Ain't I A Woman?
Gage's expanded description of the speech, and the impact it had upon the convention, appeared less than a month after Harriet Beecher Stowe published her article, "Libyan Sibyl," in the Atlantic Monthly. Together, these two highly romanticized views of Sojourner Truth helped to create the public image of the ex-slave -- an image which still endures today.
The leaders of the movement trembled upon seeing a tall, gaunt black woman in a gray dress and white turban, surmounted with an uncouth sunbonnet, march deliberately into the church, walk with the air of a queen up the aisle, and take her seat upon the pulpit steps. A buzz of disapprobation was heard all over the house, and there fell on the listening ear, "An abolition affair!" "Woman's rights and niggers!" "I told you so!" "Go it, darkey!"
I chanced on that occasion to wear my first laurels in public life as president of the meeting. At my request order was restored and the business of the Convention went on. Morning, afternoon, and evening exercises came and went. ... Again and again, timorous and trembling ones came to me and said, with earnestness, "Don't let her speak, Mrs. Gage, it will ruin us. Every newspaper in the land will have our cause mixed up with abolition and niggers and we shall be utterly denounced." My only answer was, "We shall see when the time comes."
The second day the work waxed warm. Methodist, Baptist, Episcopal, Presbyterian, and Universalist ministers came in to hear and discuss the resolutions presented. One claimed superior rights and privileges for man, on the grounds of "superior intellect"; another, because of the "manhood of Christ; if God had desired the equality of woman, He would have given some token of His will through the birth, life and death of the Saviour." Another gave us a theological view of the "sin of the first mother."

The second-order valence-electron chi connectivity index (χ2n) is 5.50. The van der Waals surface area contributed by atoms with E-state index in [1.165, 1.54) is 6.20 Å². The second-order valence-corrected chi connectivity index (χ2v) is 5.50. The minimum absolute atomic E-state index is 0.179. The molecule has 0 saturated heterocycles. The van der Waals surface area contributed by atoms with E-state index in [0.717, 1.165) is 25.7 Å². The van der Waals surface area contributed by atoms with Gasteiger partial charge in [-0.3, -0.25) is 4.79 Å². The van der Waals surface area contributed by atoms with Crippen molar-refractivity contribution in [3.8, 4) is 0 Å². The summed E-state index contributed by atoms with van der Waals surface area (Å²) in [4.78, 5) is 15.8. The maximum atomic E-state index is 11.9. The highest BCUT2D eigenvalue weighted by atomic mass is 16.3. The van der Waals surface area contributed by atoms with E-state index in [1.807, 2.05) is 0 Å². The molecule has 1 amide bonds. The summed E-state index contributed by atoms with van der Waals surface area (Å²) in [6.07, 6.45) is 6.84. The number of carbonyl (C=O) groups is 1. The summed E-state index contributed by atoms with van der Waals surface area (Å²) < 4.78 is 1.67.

There were very few women in those days who dared to "speak in meeting" and the august teachers of the people were seemingly getting the best of us, while the boys in the galleries, and the sneerers among the pews, were hugely enjoying the discomfiture, as they supposed of the "strong-minded" ... When, slowly from her seat in the corner rose Sojourner Truth, who till now had scarcely lifted her head. "Don't let her speak!" gasped half a dozen in my ear. She moved slowly and solemnly to the front, laid her old bonnet at her feet, and turned her great speaking eyes to me. There was a hissing sound of disapprobation above and below. I rose and announced "Sojourner Truth," and begged the audience to keep silence for a few moments.
The tumult subsided at once, and every eye was fixed on this almost Amazon form, which stood nearly six feet high, head erect, and eyes piercing the upper air like one in a dream. At her first word there was a profound hush. She spoke in deep tones, which, though not loud, reached every ear in the house, and away through the throng at the doors and windows.
"Wall, chilern, whar dar is so much racket dar must be somethin' out o' kilter. I tink dat 'twixt de nigger of de Souf and de womin at de Norf, all talkin' 'bout rights, de white men will be in a fix pretty soon. But what's all dis here talkin' 'bout?